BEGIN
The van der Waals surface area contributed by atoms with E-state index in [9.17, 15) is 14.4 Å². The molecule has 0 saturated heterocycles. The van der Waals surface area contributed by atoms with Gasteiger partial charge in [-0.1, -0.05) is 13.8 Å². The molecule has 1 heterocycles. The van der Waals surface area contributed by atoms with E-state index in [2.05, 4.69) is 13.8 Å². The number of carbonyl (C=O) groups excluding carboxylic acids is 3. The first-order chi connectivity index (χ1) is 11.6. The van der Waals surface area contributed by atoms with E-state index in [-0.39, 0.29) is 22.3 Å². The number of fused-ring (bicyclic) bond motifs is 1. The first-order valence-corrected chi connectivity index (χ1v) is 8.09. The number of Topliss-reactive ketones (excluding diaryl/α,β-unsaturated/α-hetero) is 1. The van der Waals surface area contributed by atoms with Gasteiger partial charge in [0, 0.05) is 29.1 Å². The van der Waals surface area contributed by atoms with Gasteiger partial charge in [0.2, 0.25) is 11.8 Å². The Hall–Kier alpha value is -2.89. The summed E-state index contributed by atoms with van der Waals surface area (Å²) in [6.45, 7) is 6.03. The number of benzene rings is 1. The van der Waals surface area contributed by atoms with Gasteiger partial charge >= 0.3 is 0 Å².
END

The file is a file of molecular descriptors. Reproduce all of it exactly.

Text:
The van der Waals surface area contributed by atoms with E-state index in [9.17, 15) is 14.4 Å². The molecule has 0 saturated heterocycles. The van der Waals surface area contributed by atoms with Gasteiger partial charge in [-0.1, -0.05) is 13.8 Å². The molecule has 1 heterocycles. The van der Waals surface area contributed by atoms with E-state index in [2.05, 4.69) is 13.8 Å². The number of carbonyl (C=O) groups excluding carboxylic acids is 3. The first-order chi connectivity index (χ1) is 11.6. The van der Waals surface area contributed by atoms with E-state index in [-0.39, 0.29) is 22.3 Å². The number of fused-ring (bicyclic) bond motifs is 1. The first-order valence-corrected chi connectivity index (χ1v) is 8.09. The number of Topliss-reactive ketones (excluding diaryl/α,β-unsaturated/α-hetero) is 1. The van der Waals surface area contributed by atoms with Gasteiger partial charge in [0, 0.05) is 29.1 Å². The van der Waals surface area contributed by atoms with Gasteiger partial charge in [0.2, 0.25) is 11.8 Å². The Hall–Kier alpha value is -2.89. The summed E-state index contributed by atoms with van der Waals surface area (Å²) in [6.45, 7) is 6.03. The number of benzene rings is 1. The van der Waals surface area contributed by atoms with Gasteiger partial charge >= 0.3 is 0 Å².